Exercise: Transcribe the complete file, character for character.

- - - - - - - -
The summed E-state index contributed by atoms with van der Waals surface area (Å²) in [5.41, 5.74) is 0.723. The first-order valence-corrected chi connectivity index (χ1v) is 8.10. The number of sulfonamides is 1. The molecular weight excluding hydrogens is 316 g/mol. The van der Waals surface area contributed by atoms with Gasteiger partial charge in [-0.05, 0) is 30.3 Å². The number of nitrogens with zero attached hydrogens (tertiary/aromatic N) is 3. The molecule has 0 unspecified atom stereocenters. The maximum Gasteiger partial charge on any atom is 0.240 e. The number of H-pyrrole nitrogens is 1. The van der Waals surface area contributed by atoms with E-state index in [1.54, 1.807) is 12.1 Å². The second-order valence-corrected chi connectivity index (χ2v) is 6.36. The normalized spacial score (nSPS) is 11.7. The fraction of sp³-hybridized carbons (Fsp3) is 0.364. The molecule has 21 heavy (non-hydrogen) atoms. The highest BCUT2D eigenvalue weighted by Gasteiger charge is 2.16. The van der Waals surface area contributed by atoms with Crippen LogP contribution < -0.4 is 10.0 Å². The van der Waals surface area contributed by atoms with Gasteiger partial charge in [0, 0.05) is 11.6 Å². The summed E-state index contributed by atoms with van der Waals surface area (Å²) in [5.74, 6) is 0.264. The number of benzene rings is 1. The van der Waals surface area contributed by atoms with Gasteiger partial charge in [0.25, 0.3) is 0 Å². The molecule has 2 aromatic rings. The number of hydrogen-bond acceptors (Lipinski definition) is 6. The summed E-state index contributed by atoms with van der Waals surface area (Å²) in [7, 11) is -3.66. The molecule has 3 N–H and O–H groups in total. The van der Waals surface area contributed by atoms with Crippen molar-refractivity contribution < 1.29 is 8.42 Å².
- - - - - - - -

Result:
The summed E-state index contributed by atoms with van der Waals surface area (Å²) in [5.41, 5.74) is 0.723. The first-order valence-corrected chi connectivity index (χ1v) is 8.10. The number of sulfonamides is 1. The molecular weight excluding hydrogens is 316 g/mol. The van der Waals surface area contributed by atoms with Gasteiger partial charge in [-0.05, 0) is 30.3 Å². The number of nitrogens with zero attached hydrogens (tertiary/aromatic N) is 3. The molecule has 0 unspecified atom stereocenters. The maximum Gasteiger partial charge on any atom is 0.240 e. The number of H-pyrrole nitrogens is 1. The van der Waals surface area contributed by atoms with E-state index in [1.54, 1.807) is 12.1 Å². The second-order valence-corrected chi connectivity index (χ2v) is 6.36. The normalized spacial score (nSPS) is 11.7. The fraction of sp³-hybridized carbons (Fsp3) is 0.364. The molecule has 21 heavy (non-hydrogen) atoms. The highest BCUT2D eigenvalue weighted by Gasteiger charge is 2.16. The van der Waals surface area contributed by atoms with Crippen LogP contribution < -0.4 is 10.0 Å². The van der Waals surface area contributed by atoms with Gasteiger partial charge in [0, 0.05) is 11.6 Å². The summed E-state index contributed by atoms with van der Waals surface area (Å²) in [5.74, 6) is 0.264. The number of benzene rings is 1. The van der Waals surface area contributed by atoms with Gasteiger partial charge in [0.25, 0.3) is 0 Å². The molecule has 2 aromatic rings. The number of hydrogen-bond acceptors (Lipinski definition) is 6. The summed E-state index contributed by atoms with van der Waals surface area (Å²) in [7, 11) is -3.66. The molecule has 3 N–H and O–H groups in total. The van der Waals surface area contributed by atoms with Crippen molar-refractivity contribution < 1.29 is 8.42 Å².